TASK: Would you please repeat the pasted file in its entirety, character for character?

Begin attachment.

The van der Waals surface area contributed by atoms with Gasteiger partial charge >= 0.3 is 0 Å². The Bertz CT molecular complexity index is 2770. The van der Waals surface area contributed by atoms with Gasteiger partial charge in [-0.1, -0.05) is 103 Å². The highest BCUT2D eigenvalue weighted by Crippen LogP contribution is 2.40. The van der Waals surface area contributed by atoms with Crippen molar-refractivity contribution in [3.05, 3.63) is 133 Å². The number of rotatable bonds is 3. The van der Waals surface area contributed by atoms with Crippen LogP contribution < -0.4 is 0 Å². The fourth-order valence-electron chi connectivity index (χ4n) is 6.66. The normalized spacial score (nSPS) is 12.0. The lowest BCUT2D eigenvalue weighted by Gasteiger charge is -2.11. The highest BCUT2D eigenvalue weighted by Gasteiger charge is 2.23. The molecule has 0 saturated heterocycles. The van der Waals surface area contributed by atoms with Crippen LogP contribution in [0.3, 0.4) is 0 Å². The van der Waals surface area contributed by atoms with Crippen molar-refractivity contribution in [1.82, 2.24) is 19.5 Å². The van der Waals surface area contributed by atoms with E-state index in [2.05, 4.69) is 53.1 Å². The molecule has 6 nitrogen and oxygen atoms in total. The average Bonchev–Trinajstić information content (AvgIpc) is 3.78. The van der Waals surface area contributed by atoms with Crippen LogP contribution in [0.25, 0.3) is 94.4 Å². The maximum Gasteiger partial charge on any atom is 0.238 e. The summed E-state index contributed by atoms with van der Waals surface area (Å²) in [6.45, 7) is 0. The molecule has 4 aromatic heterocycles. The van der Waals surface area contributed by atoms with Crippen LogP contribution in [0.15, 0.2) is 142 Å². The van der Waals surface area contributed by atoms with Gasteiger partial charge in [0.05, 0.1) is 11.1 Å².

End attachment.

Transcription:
The van der Waals surface area contributed by atoms with Gasteiger partial charge >= 0.3 is 0 Å². The Bertz CT molecular complexity index is 2770. The van der Waals surface area contributed by atoms with Gasteiger partial charge in [-0.1, -0.05) is 103 Å². The highest BCUT2D eigenvalue weighted by Crippen LogP contribution is 2.40. The van der Waals surface area contributed by atoms with Crippen molar-refractivity contribution in [3.05, 3.63) is 133 Å². The number of rotatable bonds is 3. The van der Waals surface area contributed by atoms with Crippen LogP contribution < -0.4 is 0 Å². The fourth-order valence-electron chi connectivity index (χ4n) is 6.66. The normalized spacial score (nSPS) is 12.0. The lowest BCUT2D eigenvalue weighted by Gasteiger charge is -2.11. The highest BCUT2D eigenvalue weighted by Gasteiger charge is 2.23. The molecule has 0 saturated heterocycles. The van der Waals surface area contributed by atoms with Crippen LogP contribution in [0.3, 0.4) is 0 Å². The van der Waals surface area contributed by atoms with Crippen molar-refractivity contribution in [1.82, 2.24) is 19.5 Å². The van der Waals surface area contributed by atoms with E-state index in [2.05, 4.69) is 53.1 Å². The molecule has 6 nitrogen and oxygen atoms in total. The average Bonchev–Trinajstić information content (AvgIpc) is 3.78. The van der Waals surface area contributed by atoms with Crippen LogP contribution in [0.25, 0.3) is 94.4 Å². The maximum Gasteiger partial charge on any atom is 0.238 e. The summed E-state index contributed by atoms with van der Waals surface area (Å²) in [6.45, 7) is 0. The molecule has 4 aromatic heterocycles. The van der Waals surface area contributed by atoms with Crippen LogP contribution in [0.15, 0.2) is 142 Å². The van der Waals surface area contributed by atoms with Gasteiger partial charge in [0.05, 0.1) is 11.1 Å².